The impact of dental treatment on employment outcomes: A systematic review

Discipline of Dental Public Health, Faculty of Dentistry, University of Toronto, Toronto, Ontario, Canada, M5G 1G6. Electronic address: .
Health Policy (Impact Factor: 1.91). 10/2012; 109(1). DOI: 10.1016/j.healthpol.2012.09.016
Source: PubMed


Policy advocates in North America argue that access to dental care for low income and unemployed populations can help improve the chances of acquiring a job or attaining a better job, thus having positive economic and social benefits. Our objective is to review the evidence in support of the policy hypothesis that timely access to dental care can improve employment outcomes.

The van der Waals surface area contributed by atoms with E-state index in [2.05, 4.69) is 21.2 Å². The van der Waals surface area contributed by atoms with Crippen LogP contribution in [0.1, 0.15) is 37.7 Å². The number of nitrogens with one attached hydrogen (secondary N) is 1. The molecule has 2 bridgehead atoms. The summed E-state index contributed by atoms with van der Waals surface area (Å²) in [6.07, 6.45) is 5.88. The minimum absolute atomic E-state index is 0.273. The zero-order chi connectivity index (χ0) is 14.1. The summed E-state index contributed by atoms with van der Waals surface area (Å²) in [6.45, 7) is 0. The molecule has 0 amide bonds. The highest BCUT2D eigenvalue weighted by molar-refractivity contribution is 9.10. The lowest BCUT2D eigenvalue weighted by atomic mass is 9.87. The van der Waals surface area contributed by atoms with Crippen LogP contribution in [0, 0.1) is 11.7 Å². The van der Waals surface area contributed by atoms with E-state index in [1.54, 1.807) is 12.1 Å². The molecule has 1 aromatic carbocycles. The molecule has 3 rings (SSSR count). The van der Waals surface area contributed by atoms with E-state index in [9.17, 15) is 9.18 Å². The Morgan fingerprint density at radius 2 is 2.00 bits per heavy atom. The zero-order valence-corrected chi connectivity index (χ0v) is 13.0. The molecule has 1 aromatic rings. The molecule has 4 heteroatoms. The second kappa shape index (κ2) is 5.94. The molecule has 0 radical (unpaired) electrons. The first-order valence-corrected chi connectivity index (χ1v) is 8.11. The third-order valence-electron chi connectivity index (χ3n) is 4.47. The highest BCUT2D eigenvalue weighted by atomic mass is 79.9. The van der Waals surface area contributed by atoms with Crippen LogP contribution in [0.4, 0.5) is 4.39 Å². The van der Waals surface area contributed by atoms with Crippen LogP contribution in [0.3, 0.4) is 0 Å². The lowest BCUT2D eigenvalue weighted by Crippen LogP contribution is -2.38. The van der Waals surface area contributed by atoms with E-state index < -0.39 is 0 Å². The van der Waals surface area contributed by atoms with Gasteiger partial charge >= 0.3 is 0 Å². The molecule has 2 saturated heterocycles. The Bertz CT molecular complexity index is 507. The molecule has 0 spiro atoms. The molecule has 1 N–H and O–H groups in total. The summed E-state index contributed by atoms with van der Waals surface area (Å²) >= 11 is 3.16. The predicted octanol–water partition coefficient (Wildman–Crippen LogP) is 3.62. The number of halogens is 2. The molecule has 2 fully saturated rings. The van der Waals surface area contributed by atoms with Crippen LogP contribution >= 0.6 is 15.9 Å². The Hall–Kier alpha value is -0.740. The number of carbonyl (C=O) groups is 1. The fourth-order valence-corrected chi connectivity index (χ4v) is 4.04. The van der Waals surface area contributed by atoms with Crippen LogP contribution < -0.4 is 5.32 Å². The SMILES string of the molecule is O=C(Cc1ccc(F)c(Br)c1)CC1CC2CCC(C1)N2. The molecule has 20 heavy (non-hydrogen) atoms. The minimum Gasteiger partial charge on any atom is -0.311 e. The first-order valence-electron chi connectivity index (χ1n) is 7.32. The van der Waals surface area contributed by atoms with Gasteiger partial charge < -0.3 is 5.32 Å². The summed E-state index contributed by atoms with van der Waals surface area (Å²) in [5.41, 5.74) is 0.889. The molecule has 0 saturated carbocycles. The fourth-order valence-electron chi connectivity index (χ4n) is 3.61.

A systematic review was conducted by searching various scientific databases and search engines. Key words included Dental Care, Dental Intervention, Social Welfare, Unemployment, Employment, and Job.

Seven articles were considered eligible for this review. They varied in study design, target population and intervention studied. Overall, they presented low levels of evidence due to small sample sizes, lack of control groups, combined interventions or being based on anecdotal reports.

There is a limited amount of evidence concerning the assumption that dental care can improve employment outcomes. The scarcity of well-conducted studies and the poor quality of evidence makes it difficult to judge the effect of dental care on employment outcomes. More studies need to be conducted in order to confirm or dismiss this generalized assumption.

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